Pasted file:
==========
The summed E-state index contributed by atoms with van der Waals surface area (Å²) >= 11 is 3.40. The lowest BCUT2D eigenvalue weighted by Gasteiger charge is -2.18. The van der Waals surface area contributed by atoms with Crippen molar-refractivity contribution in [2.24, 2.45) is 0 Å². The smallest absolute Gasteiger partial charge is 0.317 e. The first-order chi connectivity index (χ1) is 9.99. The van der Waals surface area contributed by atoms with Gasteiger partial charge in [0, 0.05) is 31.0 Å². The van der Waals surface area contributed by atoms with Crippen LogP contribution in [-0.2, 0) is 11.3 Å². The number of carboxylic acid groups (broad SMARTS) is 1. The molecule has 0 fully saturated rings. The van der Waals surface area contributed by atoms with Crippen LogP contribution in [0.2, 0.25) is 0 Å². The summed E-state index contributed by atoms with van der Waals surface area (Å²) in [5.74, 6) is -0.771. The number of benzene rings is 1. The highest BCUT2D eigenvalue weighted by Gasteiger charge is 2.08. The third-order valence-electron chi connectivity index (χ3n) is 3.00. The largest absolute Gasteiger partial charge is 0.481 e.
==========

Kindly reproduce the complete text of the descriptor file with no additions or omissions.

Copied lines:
The summed E-state index contributed by atoms with van der Waals surface area (Å²) >= 11 is 3.40. The lowest BCUT2D eigenvalue weighted by Gasteiger charge is -2.18. The van der Waals surface area contributed by atoms with Crippen molar-refractivity contribution in [2.24, 2.45) is 0 Å². The smallest absolute Gasteiger partial charge is 0.317 e. The first-order chi connectivity index (χ1) is 9.99. The van der Waals surface area contributed by atoms with Gasteiger partial charge in [0, 0.05) is 31.0 Å². The van der Waals surface area contributed by atoms with Crippen LogP contribution in [-0.2, 0) is 11.3 Å². The number of carboxylic acid groups (broad SMARTS) is 1. The molecule has 0 fully saturated rings. The van der Waals surface area contributed by atoms with Crippen LogP contribution in [0.2, 0.25) is 0 Å². The summed E-state index contributed by atoms with van der Waals surface area (Å²) in [5.74, 6) is -0.771. The number of benzene rings is 1. The highest BCUT2D eigenvalue weighted by Gasteiger charge is 2.08. The third-order valence-electron chi connectivity index (χ3n) is 3.00. The largest absolute Gasteiger partial charge is 0.481 e.